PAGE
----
Author(s): Ruud E, Holmstrm H, Brosstad F, Wesenberg F
Abstract Share this page
Abstract OBJECTIVE: Cancer can induce venous thromboembolic complications for various reasons. As part of a greater study, acquired and congenital prothrombotic risk factors were investigated in children with leukaemia or non-Hodgkin's lymphoma and compared with similar investigations in children with congenital heart defects. MATERIAL AND METHODS: Blood samples were taken from 60 children with newly diagnosed leukaemia or lymphoma and 133 children with congenital heart defects in the course of a scheduled cardiac catheterization. When children with cancer were in remission, analyses of acquired prothrombotic risk factors were repeated. Children with cancer were observed for symptoms of thromboembolism throughout their treatment period. RESULTS: Total homocysteine levels were significantly raised in children with cancer (median value 10.0 micromol/L) as compared with the levels in children with congenital heart diseases (5.0 micromol/L) (p<0.001), while children with acute lymphoblastic leukaemia had the highest values. The median level of lipoprotein(a) was slightly increased in children with newly diagnosed leukaemia or lymphoma (105 mg/L versus 100 mg/L, p<0.001), and levels of coagulation inhibitors were higher (p<0.001). Total homocysteine levels normalized when children attained remission of cancer disease. Two children had symptoms of acute thrombosis. CONCLUSIONS: Raised concentrations of total homocysteine were frequent in children with newly diagnosed cancer, but this normalized when the children were in remission. The clinical significance of our observations and the impact on venous thromboembolism have yet to be defined.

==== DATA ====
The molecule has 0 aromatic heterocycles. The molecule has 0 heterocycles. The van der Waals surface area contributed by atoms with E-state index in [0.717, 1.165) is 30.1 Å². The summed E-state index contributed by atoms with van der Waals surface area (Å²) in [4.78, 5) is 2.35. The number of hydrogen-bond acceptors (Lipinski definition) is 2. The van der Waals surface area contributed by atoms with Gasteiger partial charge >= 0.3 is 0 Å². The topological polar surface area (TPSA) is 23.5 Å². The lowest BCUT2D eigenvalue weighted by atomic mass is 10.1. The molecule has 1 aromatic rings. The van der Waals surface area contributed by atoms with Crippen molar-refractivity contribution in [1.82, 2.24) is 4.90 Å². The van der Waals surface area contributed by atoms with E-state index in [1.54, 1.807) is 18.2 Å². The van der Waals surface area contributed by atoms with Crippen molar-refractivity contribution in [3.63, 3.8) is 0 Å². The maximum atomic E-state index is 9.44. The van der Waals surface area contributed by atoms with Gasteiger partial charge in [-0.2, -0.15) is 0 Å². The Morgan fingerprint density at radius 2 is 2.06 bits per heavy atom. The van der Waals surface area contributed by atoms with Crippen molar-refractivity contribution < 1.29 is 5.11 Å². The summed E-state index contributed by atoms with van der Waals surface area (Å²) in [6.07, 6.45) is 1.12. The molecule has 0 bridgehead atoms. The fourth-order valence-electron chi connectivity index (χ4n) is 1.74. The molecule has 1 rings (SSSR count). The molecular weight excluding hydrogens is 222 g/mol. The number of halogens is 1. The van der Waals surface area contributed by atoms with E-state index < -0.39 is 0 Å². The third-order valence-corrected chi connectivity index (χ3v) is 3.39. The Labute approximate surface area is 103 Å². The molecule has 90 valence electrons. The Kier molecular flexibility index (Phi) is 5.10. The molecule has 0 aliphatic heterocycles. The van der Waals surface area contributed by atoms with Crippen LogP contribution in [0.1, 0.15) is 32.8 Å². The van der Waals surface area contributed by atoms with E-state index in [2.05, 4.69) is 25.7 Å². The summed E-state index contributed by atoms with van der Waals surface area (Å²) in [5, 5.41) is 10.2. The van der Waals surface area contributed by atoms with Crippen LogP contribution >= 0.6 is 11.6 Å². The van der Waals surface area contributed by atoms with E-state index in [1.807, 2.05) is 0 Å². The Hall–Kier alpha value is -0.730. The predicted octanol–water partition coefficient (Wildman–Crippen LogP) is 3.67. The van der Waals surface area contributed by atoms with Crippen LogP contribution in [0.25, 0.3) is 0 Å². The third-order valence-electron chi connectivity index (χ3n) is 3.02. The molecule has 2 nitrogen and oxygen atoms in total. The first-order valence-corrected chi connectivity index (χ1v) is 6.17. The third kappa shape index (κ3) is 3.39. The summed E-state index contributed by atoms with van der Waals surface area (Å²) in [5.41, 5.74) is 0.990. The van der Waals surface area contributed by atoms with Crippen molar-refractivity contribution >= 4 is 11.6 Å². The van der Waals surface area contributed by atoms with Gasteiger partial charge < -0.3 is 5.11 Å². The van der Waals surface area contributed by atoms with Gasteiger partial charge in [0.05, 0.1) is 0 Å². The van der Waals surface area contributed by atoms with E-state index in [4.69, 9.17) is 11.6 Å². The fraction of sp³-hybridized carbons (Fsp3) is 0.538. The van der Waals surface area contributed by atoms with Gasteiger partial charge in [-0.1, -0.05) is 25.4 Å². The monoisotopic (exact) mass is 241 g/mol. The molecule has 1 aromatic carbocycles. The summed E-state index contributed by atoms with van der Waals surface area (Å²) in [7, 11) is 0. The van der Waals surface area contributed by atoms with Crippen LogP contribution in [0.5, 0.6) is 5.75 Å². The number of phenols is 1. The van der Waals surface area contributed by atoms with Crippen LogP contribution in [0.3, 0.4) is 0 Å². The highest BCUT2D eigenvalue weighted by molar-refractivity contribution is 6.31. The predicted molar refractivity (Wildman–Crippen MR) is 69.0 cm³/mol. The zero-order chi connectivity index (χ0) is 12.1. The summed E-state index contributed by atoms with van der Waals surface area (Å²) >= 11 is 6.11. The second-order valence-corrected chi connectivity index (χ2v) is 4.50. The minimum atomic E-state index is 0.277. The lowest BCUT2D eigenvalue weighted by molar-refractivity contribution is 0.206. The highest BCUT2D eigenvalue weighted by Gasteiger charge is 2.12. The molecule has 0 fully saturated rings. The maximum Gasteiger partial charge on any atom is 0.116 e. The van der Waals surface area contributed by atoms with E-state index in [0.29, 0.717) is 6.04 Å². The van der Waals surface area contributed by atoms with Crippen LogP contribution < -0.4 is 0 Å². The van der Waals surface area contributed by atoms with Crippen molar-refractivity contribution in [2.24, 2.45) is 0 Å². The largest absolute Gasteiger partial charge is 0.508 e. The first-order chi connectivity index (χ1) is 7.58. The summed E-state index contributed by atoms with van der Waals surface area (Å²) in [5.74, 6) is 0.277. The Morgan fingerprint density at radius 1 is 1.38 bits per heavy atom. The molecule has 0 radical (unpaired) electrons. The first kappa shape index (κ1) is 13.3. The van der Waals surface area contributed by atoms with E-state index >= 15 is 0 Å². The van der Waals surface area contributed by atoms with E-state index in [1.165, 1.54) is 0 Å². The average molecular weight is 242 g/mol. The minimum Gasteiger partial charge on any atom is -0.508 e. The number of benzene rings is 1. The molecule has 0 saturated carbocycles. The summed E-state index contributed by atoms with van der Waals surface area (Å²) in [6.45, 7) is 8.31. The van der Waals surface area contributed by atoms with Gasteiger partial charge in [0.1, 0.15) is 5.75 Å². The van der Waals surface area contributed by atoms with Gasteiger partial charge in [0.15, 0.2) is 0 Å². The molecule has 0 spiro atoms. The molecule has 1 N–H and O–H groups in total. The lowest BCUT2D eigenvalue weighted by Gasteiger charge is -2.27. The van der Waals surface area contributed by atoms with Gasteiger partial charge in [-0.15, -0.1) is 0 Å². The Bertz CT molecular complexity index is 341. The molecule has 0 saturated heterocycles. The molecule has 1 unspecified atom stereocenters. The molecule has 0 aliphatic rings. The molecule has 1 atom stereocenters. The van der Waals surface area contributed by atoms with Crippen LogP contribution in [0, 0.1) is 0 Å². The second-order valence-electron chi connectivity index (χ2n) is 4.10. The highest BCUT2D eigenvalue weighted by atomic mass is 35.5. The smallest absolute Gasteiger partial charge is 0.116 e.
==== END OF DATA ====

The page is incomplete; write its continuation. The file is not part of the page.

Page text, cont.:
This article was published in Scand J Clin Lab Invest
and referenced in Journal of Blood Disorders & Transfusion